Spiraling healthcare costs make the immediate implementation of accountable care organizations (ACOs) a must, according to Mark McClellan, MD, former Administrator for the Centers for Medicare and Medicaid Services (CMS).
In a plenary speech yesterday at the National Health IT and Delivery System Transformation Summit, held in conjunction with Second Annual National Accountable Care Organization Summit in Washington, D.C., McClellan deemed the challenge of achieving better care at lower costs never more important or more urgent than it is now. But at the same time, he notes, the significant challenges of “getting from here to there” in terms of ACO establishment have never been more daunting.
McClellan, who now serves as director of the Engelberg Center for Health Care Reform at the Brookings Institution, says CMS during the past year has identified many challenges faced by providers when starting an ACO – and there are now some successful ACOs from which to draw experience.
"ACOs are about fundamental changes," he asserts. "The main emphasis is to get away from fee-for-service payment structure.”
McClellan added that "ACOs are not going to be an immediate solution to all (U.S. healthcare) problems, but neither is anything else."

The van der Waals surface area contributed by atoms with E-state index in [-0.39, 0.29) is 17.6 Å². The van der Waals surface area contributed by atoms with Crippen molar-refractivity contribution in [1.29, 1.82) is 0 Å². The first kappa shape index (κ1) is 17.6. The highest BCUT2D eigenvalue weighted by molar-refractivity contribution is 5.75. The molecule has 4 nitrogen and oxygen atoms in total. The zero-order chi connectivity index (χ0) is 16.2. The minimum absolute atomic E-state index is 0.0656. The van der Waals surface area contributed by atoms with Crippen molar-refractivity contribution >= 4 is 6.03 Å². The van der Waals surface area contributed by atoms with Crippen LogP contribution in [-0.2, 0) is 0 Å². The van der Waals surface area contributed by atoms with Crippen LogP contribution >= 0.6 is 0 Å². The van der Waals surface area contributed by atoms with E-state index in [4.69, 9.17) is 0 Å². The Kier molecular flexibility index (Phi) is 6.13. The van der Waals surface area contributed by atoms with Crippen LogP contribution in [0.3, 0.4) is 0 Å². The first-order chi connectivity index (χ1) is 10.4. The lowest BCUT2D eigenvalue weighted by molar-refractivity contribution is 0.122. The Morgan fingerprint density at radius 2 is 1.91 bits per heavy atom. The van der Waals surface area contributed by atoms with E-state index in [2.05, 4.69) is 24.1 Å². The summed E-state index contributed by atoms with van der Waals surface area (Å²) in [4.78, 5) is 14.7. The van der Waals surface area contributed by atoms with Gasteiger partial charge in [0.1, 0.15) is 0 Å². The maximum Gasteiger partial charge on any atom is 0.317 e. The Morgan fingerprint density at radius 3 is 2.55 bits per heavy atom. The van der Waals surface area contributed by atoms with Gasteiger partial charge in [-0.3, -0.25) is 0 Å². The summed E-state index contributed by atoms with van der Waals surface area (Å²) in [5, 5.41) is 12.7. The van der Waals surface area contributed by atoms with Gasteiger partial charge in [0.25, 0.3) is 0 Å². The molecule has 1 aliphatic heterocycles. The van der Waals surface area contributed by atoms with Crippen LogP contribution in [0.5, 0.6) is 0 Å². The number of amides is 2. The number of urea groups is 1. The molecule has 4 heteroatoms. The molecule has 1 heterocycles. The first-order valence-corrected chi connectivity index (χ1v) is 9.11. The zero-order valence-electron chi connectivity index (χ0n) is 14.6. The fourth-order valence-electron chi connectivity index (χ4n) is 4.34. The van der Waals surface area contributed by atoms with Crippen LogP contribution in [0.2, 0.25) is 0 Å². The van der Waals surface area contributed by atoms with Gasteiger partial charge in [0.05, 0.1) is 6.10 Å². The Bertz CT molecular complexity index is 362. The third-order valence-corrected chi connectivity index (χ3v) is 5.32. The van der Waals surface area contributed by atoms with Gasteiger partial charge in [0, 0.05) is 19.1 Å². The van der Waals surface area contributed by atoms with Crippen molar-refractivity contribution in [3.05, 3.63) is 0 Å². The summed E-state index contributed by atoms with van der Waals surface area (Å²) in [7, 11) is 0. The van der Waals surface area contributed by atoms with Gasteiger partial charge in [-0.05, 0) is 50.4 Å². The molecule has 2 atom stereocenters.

Moreover, he notes, ACOs “aren’t going away” despite the difficulties faced in launching them, and, as part of the Affordable Care Act, they comprise a comprehensive strategy to get better care at a lower cost. "They are not a bunch of reforms we're throwing up against the wall to see what sticks," he says.
McClellan predicts the final ACO rule, expected out this summer, should have "a lot of changes" compared to the March proposal. Department of Health and Human Services (HHS) Secretary Kathleen Sebelius, who also spoke at the conference's opening session, says HHS has "listened" and weighed the interest of stakeholders after proposing the ACO rule in March. Since then, HHS has received 1,200 comments, she reports.
HHS is looking for ways "to find the best balance" between stabilizing costs and protecting patients. The ACO model will reward physicians for keeping their patients healthy in the first place, Sebelius emphasizes.
Preparing for ACOs —Julie Ritzer Ross